perforation of the esophageal-treachea wall
what is the #1 side effect of radiation to esophagus?
what is pericarditis
inflammation of heart muscles
what is transverse myelitis
severed spinal cord
What is the most important digestive enzyme?
There are greater incidence in ____, ____, & ____ of stomach cancer than inthe United States
Incidence is higher in _______ americans and _____ americans
african & native
Stomach cancer is 2:1 more common in _____
What is the peak age of stomach cancer diagnosis?
50 - 70
Stomach cancer is ___% adenocarcinoma.
the other 10% include lymphoma, squamous cell and leimomyosarcoma (smooth muscle)
In stomach cancer ____% of lesions are found in the distal portion
___% in the cardiac region
___% in the greater curvature, and
__ - ___% in the entire stomach
If the entire stomach is involved it will be a ______ not an adenocarcinoma
What are some risk factors (etiology) for stomach cancer?
Diet (red meat)
Blood type (A)
Inadequate sanitation of consumable
H. pylori (bacteria than live in the stomach acid)
What are some symtoms of stomach cancer?
epigastric distress or pain
loss of appetite
nausea & vomitting
abdominal mass or bloating
stomach tumors are diagnoised on physical exam, upper gi series, ct & endoscopy
what does the work up for stomach cancer consist of?
CBC (most have anemia)
Guaiac stool test
Endoscopy with biopsy
CT scan of chest and abdomen
What is the staging system of stomach cancer?
_______ have distanct mets at diagnosis
what does anastomosis mean?
what is the 5 year survival rate of stomach cancer?
Spread patterns of stomach cancer:
greater & lesser curvature, splenic, celiac, and haptic nodes
Spread patterns of stomach cancer:
Bowel, omenta, pancreas, colon, regional nodes
spread patterns of stomach cancers:
Liver & Lung
When is surgery possible for treating stomach cancer?
when no mets is present
what are some complications of surgery for stomach cancer?
Radiatioon therapy for stomach cancer:
AP/PA - Fields extends from diaphragm to L3 including duodenal loop and regional lymph nodes
What is the curative dose for stomach cancer?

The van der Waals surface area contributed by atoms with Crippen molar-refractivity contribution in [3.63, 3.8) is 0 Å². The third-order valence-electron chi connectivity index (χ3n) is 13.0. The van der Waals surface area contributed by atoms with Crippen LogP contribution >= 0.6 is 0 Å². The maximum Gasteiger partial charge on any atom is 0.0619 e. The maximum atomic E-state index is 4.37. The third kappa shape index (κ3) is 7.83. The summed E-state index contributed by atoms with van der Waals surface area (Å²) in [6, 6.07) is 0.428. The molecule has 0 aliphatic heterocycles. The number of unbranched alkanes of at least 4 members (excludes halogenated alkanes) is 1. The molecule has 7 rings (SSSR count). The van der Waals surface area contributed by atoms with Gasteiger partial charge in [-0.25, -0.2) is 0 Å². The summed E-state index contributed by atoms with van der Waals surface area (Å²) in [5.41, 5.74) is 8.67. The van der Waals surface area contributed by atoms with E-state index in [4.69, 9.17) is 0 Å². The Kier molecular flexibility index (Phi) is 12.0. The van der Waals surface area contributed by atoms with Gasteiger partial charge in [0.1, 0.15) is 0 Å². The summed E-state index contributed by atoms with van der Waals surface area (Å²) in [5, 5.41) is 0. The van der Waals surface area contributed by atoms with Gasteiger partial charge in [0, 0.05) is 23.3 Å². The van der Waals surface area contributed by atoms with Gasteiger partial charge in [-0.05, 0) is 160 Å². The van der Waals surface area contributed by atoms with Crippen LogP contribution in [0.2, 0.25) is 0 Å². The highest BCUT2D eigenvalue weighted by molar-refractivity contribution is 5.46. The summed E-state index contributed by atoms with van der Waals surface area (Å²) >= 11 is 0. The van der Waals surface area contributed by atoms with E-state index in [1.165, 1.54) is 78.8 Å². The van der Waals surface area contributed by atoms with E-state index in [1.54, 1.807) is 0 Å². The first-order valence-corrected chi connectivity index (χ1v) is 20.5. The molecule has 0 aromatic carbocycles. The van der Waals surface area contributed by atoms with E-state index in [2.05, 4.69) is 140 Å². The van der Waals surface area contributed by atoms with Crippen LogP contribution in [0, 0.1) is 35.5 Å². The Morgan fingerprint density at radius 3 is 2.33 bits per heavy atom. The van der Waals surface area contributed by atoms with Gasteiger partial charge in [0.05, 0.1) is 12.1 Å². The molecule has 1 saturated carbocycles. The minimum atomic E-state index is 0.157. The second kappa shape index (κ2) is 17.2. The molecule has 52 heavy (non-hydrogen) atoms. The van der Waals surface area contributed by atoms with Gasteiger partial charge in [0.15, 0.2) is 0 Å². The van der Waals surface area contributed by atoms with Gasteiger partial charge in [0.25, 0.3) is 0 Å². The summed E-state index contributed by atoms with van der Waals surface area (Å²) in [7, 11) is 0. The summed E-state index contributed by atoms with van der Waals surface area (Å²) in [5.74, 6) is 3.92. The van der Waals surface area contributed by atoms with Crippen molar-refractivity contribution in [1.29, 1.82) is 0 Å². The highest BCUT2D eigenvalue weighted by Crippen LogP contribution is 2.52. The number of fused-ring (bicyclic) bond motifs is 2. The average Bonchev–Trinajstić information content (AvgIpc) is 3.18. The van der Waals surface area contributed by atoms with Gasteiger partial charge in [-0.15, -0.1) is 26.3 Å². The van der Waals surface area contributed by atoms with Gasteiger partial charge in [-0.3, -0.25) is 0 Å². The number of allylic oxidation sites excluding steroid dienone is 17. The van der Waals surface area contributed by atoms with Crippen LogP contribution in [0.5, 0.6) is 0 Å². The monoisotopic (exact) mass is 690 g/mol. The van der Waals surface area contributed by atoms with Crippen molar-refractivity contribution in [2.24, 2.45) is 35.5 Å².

What is the Pallative dose for stomach cancer?
What is the dose for Gastric Lymphomas?
What are side effects of radiation therpay when treating stomach ca?
decreased blood counts
and transverse myelitis
what are the critcial structures to be concerned with when giving radiation therapy to the stomach ca?
What position should the patient be in for rad. therapy of the stomach?
supine with arms over head
In the small intestine cancers are rarely ______
In the small intestine tumors are usually located in the _____ or first few jujunal lesions.
___% of all small intestine lesions are adenocarcinomas
Lymphoma, carcinoids and sarcomas make up the rest
You do not treat the small intestine with radiation because the small bowel is constantly moving
Once cancer of the small intestine moves into the blood stream it normally goes straight to the ____
What are some symtoms of small intestine cancer?
N & V
change in bowel habits
Small Intestine disease can spread by direct extension, ____ or blood system to _____, lungs and bone
_____ ______ disorders include polyposis, Crohn disease, and Gardner's syndrome
What are treatment options for small intestine disease?
Chemotherapy ( 5 FU )
with no role for radiation therapy due to the bowel sensitivity and motion of the organ
what is the 5 year survival rate for small intestine?
less than 20%
Large intestine cancer is ranked ____ in the US for men & women in incidence and ____ for overall death rates
peak age for large intestine diagnosis is ____ or older
_______ lesions are most common in large intestine cancer
causes of large intestine cancer are:
diets high in fat
diets low in fiber
minimal physical activity
chronic ulcerative colitis
What is the # 1 symptom of large intestine cancer?
blood in stool
Define tenesmus. (large Intestine)
What are some symptoms of Large Intestine Cancer?
Blood in stool
rectal bleeding (hematochezia)
Change in bowel habits
tenesmus (rectal spasms)
N & V
How is large intestine cancer detected & diagnosed?
radiographic & endoscopic studies
How is staging done for Large Intestine Cancer?
TNM classification or the Dukes classification (A, B,C)
All staging classifications are explaining the penetration of the tumor through the layers of the bowel wall
What are some of the routes of spread in Large Intestine Cancer?
Direct extension (penetrates bowel wall, not longitudinally like esophagus)
Lymphatic (if tumor has penetrated the submucosal layer)
This will be in an orderly fashion starting with the